Setting achievable goals through small steps

Setting achievable goals through small steps

“Just for today, I will try to live through this day only, and not tackle my whole life problem at once.” — Al-Anon meditation

The beginning of recovery is an exciting time, as you set new goals and dream of new opportunities for your life. But things can quickly become overwhelming as you learn new habits and navigate unknown situations.

The important thing to remember is that you have a long journey ahead of you. As the cliché goes, it’s a marathon, not a sprint. To be successful, you need to set achievable goals — and that means small, simple steps.

Break down your big goals into basic, achievable actions. These small actions help you not only to stay on track but also to navigate your new life one day at a time.

Each day can bring a new reason to celebrate success. Certainly, living healthier, longer, happier lives is a wonderful goal. But you can’t really quantify that without reaching those small, simple goals along the way.

So start with the things you know you can do. An easy first step is to go to a recovery meeting, so you can both stay accountable and get tips from others walking in the same shoes.

Is gaining employment at the top of your priorities? Start by making a list of potential jobs that may be suitable for you and think of your employment goals.

Dust off that resume — and if you need help, take advantage of free community resources, such as WorkSource advisers and classes.

The main thing to keep in mind is that your goals need to be not only realistic and attainable but also specific and measurable. If you say your goal is to repair relationships damaged by your addiction, you’ll have a difficult time following through — where do you begin?

Instead, think of what it may take to repair those relationships. First, figure out who the affected people are.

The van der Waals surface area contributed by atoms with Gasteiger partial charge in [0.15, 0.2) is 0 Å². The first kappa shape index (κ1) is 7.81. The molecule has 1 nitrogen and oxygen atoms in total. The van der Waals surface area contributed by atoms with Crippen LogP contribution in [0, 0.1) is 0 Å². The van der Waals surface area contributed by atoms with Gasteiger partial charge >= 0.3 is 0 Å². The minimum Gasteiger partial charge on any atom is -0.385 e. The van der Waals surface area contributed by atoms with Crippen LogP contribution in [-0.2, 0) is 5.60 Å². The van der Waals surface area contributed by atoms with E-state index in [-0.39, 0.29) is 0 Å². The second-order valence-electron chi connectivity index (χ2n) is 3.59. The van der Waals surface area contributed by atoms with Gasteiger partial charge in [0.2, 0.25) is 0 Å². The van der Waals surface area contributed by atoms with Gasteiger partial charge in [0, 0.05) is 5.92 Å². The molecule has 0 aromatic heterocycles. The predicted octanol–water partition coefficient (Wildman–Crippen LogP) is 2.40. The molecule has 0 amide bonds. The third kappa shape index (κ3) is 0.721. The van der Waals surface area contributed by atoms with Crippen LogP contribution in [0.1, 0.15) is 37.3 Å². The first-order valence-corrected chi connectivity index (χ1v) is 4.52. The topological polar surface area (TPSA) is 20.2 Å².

Then, you can open the door by simply making a phone call to say hello. The relationship didn’t become strained overnight, so be realistic and don’t expect it to improve instantly just because you’ve gone through treatment.

As you contemplate your list of goals, remember to include your social and physical wellbeing.

Here are five goals that you can easily achieve today:

  • Schedule your next preventative checkup with your physician.
  • Take a 20-minute walk to clear your head, meditate and work some exercise in.
  • Call Olalla Recovery (or another community organization) to learn about the next group therapy session.
  • Eat one healthy meal. You’re not going to change your diet in one day, but you can work up to better eating habits by doing something every day.

Don’t think that just because your goals are small, they are not important or that you can just bypass them. You can’t simply throw a dart at your future and hope for the best.

Also know that small, doable steps doesn’t mean they’re easy ones. All you’re doing is focusing on what you can do today, right here, right now. That’s the easy part, focusing in the moment.

Keep staying grounded in today and don’t worry where life will take you in ten years. As long as you’ve set yourself up for success through small achievements, you’ll have plenty to celebrate — every day.